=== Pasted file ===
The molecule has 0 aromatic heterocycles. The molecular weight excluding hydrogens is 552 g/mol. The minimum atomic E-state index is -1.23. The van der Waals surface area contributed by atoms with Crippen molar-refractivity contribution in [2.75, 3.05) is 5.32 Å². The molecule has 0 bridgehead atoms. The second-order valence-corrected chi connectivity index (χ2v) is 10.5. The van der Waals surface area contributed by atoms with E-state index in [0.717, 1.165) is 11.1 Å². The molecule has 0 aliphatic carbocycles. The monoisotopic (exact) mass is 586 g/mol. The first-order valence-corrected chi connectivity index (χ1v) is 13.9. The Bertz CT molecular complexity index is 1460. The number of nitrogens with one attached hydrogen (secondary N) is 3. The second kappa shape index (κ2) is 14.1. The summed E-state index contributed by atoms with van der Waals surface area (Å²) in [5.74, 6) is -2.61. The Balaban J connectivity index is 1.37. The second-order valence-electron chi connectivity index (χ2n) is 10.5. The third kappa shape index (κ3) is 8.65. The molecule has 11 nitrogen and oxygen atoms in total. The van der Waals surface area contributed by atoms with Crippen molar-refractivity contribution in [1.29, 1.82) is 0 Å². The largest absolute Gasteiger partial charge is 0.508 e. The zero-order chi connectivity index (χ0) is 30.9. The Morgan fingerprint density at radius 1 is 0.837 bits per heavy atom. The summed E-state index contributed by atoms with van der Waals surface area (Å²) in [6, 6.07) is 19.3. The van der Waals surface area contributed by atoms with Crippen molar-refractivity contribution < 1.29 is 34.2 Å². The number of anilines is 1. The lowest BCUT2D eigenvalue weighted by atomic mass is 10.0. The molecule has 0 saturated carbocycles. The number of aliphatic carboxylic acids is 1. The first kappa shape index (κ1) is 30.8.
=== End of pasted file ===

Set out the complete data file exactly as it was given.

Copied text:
The molecule has 0 aromatic heterocycles. The molecular weight excluding hydrogens is 552 g/mol. The minimum atomic E-state index is -1.23. The van der Waals surface area contributed by atoms with Crippen molar-refractivity contribution in [2.75, 3.05) is 5.32 Å². The molecule has 0 bridgehead atoms. The second-order valence-corrected chi connectivity index (χ2v) is 10.5. The van der Waals surface area contributed by atoms with E-state index in [0.717, 1.165) is 11.1 Å². The molecule has 0 aliphatic carbocycles. The monoisotopic (exact) mass is 586 g/mol. The first-order valence-corrected chi connectivity index (χ1v) is 13.9. The Bertz CT molecular complexity index is 1460. The number of nitrogens with one attached hydrogen (secondary N) is 3. The second kappa shape index (κ2) is 14.1. The summed E-state index contributed by atoms with van der Waals surface area (Å²) in [5.74, 6) is -2.61. The Balaban J connectivity index is 1.37. The second-order valence-electron chi connectivity index (χ2n) is 10.5. The third kappa shape index (κ3) is 8.65. The molecule has 11 nitrogen and oxygen atoms in total. The van der Waals surface area contributed by atoms with Crippen molar-refractivity contribution in [1.29, 1.82) is 0 Å². The largest absolute Gasteiger partial charge is 0.508 e. The zero-order chi connectivity index (χ0) is 30.9. The Morgan fingerprint density at radius 1 is 0.837 bits per heavy atom. The summed E-state index contributed by atoms with van der Waals surface area (Å²) in [6, 6.07) is 19.3. The van der Waals surface area contributed by atoms with Crippen molar-refractivity contribution < 1.29 is 34.2 Å². The number of anilines is 1. The lowest BCUT2D eigenvalue weighted by atomic mass is 10.0. The molecule has 0 saturated carbocycles. The number of aliphatic carboxylic acids is 1. The first kappa shape index (κ1) is 30.8.